The Investor.gov website covers five key questions to ask before investing:
- Is the seller licensed?
- Is the investment registered?
- How do the risks compare with the potential rewards?
- Do you understand the investment?
- Where can you turn for help?
These questions are important to determine the quality of certain investments. Additionally, there are tabs on this website about researching investments, allocating assets, understanding fees and more.
The USA.gov website covers all topics to consider before making investments, such as earnings, diversification, risk and more. It also includes information about treasury securities and savings bonds, as well as choosing a financial professional.
The U.S. Securities and Exchange Commission website explores ten different things to consider before making financial investments. The website explains that investors should weigh all facts before making rapid financial decisions.
The Financial Industry Regulatory Authority website contains quick informational tabs about all the different types of investments. These links will provide readers with knowledge on the investments’ general set of features, risk factors and how it can be used by investors. Along with these, there is a link to key investing concepts, which contains topics such as stocks, bonds, investment funds, bank products and much more.
Job Benefits and Retirement Plans
The CNBC Make It website provides information on what to look for when considering if a potential job provides good benefits. It provides insight on five of the most essential benefits a company can offer. Under each benefit, the article gives a few prompting questions for one to consider in their search.
If wondering why receiving a retirement plan is a key benefit from an employer, this article may be a helpful place to start. The Internal Revenue Service website provides insight into some of the primary benefits of having a good retirement plan put in place early. The four-step plan outlined on this website will help clarify the retirement planning process from start to finish.
While one of the most well-known retirement plans is 401(k), some companies offer different kinds of retirement packages. The Internal Revenue Service website provides a list of over a dozen packages one’s employer may offer, as well as links to assist in understanding the pros and cons of all of them.
Through the Social Security Administration, one may qualify to receive monthly benefits from the government. These benefits are paid for through a tax that is taken out of paychecks to employees. Visit the USA.gov website for information about what other types of benefits the SSA offers, as well as how to apply to receive aid.
A Health Savings Account (HSA) is an account that one can contribute money to every month that can then be used to cover any qualifying medical expenses and may be useful to have around for those in tight situations after unforeseen accidents. Visit the HealthCare.gov website for more information on the basics of an HSA, as well as the maximum amounts that can be contributed in a given calendar year.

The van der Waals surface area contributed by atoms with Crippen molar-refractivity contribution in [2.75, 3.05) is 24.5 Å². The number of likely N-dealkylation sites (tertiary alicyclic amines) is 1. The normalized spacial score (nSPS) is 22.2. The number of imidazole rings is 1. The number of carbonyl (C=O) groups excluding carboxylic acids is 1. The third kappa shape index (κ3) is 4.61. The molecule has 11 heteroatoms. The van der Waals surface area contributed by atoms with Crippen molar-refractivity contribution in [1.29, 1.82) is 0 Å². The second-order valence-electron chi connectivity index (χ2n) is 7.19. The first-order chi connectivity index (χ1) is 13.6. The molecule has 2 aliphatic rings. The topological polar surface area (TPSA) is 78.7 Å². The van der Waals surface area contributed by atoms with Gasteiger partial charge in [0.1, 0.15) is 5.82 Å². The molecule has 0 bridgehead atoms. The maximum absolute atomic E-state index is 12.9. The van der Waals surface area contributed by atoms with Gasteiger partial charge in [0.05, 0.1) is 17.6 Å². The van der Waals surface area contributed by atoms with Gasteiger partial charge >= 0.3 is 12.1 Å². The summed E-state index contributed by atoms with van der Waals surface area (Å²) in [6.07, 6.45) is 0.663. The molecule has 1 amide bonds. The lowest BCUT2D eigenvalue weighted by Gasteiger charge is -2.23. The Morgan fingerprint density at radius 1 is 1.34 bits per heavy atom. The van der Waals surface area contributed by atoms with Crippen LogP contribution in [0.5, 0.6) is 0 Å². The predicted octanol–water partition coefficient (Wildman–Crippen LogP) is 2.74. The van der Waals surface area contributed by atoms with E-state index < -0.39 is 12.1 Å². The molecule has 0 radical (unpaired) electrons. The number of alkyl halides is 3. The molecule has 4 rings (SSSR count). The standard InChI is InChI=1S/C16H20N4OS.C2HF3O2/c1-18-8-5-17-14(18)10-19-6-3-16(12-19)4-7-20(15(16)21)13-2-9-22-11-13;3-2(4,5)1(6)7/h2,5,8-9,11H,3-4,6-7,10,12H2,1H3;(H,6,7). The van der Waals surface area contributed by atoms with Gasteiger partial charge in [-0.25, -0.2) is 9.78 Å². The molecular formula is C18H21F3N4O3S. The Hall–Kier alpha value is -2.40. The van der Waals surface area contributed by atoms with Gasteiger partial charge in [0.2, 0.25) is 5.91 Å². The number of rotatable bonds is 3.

Mortgages and Loans
The USA.gov website provides basic mortgage information, from mortgage refinancing, reverse mortgages, FHA loans and HUD homes and generally how to obtain a mortgage. Also present on this website is insight on potential protections from predatory loans and lenders.
The Consumer Financial Protection Bureau website hosts answers to common questions about mortgages. The responses to the questions include information on how to buy a home, find a housing counselor, submit complaints regarding mortgage application difficulty, maintain an existing mortgage and so on.
The GovLoans website discusses all types of (state or federal) government loan information. It informs individuals of the loans they may be eligible for, describes loan terms and loan application processes and supplies insight about government assistance. Users are given direct access to thousands of loan and assistance programs through this site as well as links to additional resources.
When planning to purchase a house, exploring interest rates is important. The Consumer Financial Protection Bureau website provides a tool that takes one’s credit score and other various information to help explore viable rate options. It gathers data from banks and credit unions, and the site updates projected rates biweekly, so a user knows what to expect. Other factors beyond interest rate, such as fees, points, mortgage insurance and closing costs are addressed on this site as well.
If deciding whether to buy or rent, the MyCreditUnion.gov website gives insightful comparisons of the common advantages and disadvantages one might deliberate. It addresses questions such as, “Do you prioritize having the freedom to change decor and landscaping or would you rather possess less responsibility for the home’s maintenance?” and many other relevant considerations.
The USA.gov website provides the documents necessary to be able to file a tax return in a printable form. Additionally, it provides resources to request past tax returns. For small business owners, it gives directions on how to file taxes for small businesses.
The USA.gov website explains how taxpayers with special circumstances, including senior citizens, military personnel and families and low-income families, can find tax assistance. This resource includes several articles that may help, as well as locations to receive assistance in person.
The Internal Revenue Service website provides information about the IRS Volunteer Income Tax Assistance program, a program that allows lower-income families and individuals to get free assistance with their tax return. It outlines the basic requirements for VITA assistance, how to find a VITA center and what to bring with.
The Internal Revenue Service website is useful for those in situations where they are facing a tax, or tax-related debt, with the IRS. It explains how to pay off any tax debts may have. In addition, it provides a link and support for the form needed to request a payment plan for tax debts.